Kolakowski: Contractors are accustomed to taking on typical risks associated with construction, such as the means and methods of performing the work, the integrity of the workmanship, following the plans and specifications, and remaining within an agreed to budget and schedule. The most challenging risks are those the contractor has limited or no ownership over, control of or knowledge about, or for which they have no risk management options available. While we want to accommodate clients whenever reasonably possible, negotiations often revolve around certain non-traditional terms such as no-damages-for-delay clauses,responsibility for unforeseen or unknown conditions, provisions that attempt to make a contractor responsible for traditional design risk and overbroad indemnification provisions. Legislative and regulatory initiatives also create risks for a contractor that are difficult to control or manage. In addition, with the current economic climate, one of the most challenging risks is ensuring owners and subcontractors are adequately capitalized, which transfers financial risk to the contractor if not responsibly monitored and managed.

Morris: To mitigate the risk of contractor default, we have pretty stringent standards for vendor prequalification. We make sure they can get insurance, can fund the job, are a well-run company, have good balance sheet management, are creditworthy and have bonding capacity. We also look at their safety programs and OSHA records.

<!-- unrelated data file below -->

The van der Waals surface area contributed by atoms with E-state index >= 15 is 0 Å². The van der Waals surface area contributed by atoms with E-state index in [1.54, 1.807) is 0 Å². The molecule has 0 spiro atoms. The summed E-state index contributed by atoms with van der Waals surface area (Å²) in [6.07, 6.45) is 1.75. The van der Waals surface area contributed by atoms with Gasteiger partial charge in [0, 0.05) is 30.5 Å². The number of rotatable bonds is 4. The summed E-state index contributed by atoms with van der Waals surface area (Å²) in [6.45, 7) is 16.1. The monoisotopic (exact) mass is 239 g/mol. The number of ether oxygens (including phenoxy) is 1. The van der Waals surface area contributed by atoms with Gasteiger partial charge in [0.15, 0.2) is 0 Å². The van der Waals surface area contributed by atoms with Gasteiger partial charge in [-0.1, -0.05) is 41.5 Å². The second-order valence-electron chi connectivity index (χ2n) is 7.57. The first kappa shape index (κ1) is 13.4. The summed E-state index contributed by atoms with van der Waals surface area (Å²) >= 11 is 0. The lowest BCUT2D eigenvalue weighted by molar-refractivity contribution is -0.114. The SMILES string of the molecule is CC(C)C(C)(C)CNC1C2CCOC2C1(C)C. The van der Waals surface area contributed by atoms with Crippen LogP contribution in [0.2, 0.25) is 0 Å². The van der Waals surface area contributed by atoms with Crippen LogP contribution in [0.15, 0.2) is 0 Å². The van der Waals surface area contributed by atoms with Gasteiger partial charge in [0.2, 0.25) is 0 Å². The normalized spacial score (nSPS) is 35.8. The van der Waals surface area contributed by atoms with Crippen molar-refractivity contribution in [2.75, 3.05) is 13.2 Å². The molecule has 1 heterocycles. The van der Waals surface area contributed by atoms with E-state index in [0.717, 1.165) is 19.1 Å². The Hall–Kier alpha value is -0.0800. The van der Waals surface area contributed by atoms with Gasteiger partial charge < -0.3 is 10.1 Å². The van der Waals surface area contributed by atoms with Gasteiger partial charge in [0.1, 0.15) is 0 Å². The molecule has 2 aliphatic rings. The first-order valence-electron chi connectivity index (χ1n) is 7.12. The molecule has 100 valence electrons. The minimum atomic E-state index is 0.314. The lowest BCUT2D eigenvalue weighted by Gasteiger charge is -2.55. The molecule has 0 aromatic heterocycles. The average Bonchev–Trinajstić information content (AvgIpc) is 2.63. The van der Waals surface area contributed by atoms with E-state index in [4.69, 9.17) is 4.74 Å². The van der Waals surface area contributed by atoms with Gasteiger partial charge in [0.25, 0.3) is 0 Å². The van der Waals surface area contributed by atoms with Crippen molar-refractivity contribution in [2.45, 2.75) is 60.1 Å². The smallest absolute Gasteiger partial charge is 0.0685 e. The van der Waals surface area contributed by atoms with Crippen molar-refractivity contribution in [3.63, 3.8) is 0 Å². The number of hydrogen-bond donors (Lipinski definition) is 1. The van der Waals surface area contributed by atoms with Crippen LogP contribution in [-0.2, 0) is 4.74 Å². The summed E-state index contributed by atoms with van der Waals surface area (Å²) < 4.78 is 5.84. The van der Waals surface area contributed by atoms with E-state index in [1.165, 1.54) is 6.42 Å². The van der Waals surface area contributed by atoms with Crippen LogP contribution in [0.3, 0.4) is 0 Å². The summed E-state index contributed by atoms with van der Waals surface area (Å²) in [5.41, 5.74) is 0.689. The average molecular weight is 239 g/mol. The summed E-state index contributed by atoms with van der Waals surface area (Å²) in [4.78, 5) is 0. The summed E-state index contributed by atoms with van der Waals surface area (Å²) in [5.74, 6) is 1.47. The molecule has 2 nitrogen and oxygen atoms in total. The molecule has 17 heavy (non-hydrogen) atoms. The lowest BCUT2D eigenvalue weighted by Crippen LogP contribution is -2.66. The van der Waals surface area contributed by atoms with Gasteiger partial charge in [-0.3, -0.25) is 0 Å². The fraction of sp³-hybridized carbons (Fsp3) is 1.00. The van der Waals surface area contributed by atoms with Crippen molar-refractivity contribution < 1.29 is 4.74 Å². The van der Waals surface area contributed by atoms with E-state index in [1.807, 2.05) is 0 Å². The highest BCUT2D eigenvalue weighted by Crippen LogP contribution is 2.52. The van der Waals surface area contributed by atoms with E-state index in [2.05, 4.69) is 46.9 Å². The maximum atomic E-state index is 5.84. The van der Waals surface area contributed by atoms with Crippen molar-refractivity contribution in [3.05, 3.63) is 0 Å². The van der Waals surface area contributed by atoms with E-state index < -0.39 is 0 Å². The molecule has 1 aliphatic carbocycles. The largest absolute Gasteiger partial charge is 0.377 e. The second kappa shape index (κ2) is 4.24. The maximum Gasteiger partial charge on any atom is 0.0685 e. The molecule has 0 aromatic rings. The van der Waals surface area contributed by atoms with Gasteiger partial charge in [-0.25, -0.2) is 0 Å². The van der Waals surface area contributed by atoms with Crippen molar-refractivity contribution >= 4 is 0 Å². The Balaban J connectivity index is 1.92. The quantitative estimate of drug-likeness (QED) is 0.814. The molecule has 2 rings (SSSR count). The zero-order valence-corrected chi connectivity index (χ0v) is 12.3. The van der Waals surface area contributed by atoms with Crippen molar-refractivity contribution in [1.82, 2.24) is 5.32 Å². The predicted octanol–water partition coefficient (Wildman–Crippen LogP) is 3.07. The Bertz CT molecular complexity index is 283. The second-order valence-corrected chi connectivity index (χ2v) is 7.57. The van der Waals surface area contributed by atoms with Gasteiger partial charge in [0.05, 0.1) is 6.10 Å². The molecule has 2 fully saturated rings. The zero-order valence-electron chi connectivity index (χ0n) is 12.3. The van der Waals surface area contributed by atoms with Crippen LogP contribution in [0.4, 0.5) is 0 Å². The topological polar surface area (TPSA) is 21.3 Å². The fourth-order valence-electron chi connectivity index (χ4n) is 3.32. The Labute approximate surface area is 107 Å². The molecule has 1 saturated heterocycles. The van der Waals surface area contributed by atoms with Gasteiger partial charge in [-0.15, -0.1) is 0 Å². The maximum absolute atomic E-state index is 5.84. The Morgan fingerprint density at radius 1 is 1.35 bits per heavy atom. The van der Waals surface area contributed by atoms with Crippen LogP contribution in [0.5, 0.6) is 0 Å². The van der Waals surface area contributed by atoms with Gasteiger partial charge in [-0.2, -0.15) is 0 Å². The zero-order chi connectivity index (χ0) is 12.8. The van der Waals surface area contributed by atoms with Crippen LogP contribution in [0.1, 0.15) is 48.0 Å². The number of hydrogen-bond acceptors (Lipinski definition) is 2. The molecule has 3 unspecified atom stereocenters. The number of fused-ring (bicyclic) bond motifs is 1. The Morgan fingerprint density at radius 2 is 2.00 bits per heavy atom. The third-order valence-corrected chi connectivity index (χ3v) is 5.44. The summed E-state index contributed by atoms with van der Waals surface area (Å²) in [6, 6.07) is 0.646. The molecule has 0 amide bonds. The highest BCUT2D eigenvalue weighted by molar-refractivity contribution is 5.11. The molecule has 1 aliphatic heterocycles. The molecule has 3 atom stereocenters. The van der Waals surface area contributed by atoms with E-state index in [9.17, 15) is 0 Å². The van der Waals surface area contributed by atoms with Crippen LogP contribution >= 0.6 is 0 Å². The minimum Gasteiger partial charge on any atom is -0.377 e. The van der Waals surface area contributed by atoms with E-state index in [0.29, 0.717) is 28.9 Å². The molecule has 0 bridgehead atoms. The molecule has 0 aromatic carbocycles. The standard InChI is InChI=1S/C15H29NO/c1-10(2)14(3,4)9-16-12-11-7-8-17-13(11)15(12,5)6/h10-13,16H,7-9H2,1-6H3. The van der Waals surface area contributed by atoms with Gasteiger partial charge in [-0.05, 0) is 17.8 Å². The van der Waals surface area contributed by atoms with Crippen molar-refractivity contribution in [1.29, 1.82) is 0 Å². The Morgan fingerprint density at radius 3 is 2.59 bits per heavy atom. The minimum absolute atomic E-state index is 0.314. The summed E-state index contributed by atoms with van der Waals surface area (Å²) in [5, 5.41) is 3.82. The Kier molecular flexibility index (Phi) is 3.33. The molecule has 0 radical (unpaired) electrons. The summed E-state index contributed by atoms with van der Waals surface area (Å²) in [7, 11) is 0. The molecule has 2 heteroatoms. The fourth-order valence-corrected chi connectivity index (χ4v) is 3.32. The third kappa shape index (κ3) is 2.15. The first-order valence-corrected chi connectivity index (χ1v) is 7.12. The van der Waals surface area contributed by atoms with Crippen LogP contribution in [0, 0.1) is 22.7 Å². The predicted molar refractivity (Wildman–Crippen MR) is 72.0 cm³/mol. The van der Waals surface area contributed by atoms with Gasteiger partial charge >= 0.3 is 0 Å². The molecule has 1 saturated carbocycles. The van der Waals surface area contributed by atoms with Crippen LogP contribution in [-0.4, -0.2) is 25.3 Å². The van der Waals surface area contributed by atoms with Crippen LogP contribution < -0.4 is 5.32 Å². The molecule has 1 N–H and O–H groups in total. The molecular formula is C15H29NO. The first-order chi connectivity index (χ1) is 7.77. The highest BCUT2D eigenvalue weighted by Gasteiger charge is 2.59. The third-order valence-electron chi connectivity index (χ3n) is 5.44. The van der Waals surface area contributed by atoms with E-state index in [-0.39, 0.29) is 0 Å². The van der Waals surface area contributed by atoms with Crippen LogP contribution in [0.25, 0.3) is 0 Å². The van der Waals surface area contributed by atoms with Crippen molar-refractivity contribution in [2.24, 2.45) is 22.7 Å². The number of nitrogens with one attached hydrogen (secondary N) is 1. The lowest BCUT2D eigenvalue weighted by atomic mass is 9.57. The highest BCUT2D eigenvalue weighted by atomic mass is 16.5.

Sentry ElectricHow do you determine what goes into a contract and what you accept in a contract?
Allison: Some contractors have presented us with contracts that so unfairly transferred risk that we won’t even meet with them anymore. We love to see AIA Contract Documents or ConsensusDocs because we know they are fair. But typically, general contractors use their own contracts that include a lot of risk for subcontractors. I did not even read contracts until I was made aware of the risks at an education conference sponsored by Associated Builders and Contractors. I would bet that a majority of subcontractors don’t even read their contracts because they just aren’t educated on the risks that could be included.

We rely primarily on industry norms to gauge contract terms. In our opinion, the AIA documents between owners and contractors are the most widely accepted and unbiased form of agreements. When those documents form the basis of a contract (without significant modification), negotiations are relatively smooth, and the parties can focus on business terms and the unique aspects of the project. It is important for all parties to proactively cooperate and collaborate on contract documents to prevent future disagreements. We strive for balanced and appropriate risk allocation. Our in-house general counsel works with us and our clients to make sure the project agreements are consistent with that objective.

Morris: We use good business judgment and get as much data as we can prior to contracting. It really comes down to how much information we have and how much risk a contractor is willing to take on. We use the same standard contract for all our projects; it only changes per regional or state requirements. That way we’re not getting policies and contracts that are inconsistent.

How do you determine the amount of risk you will accept?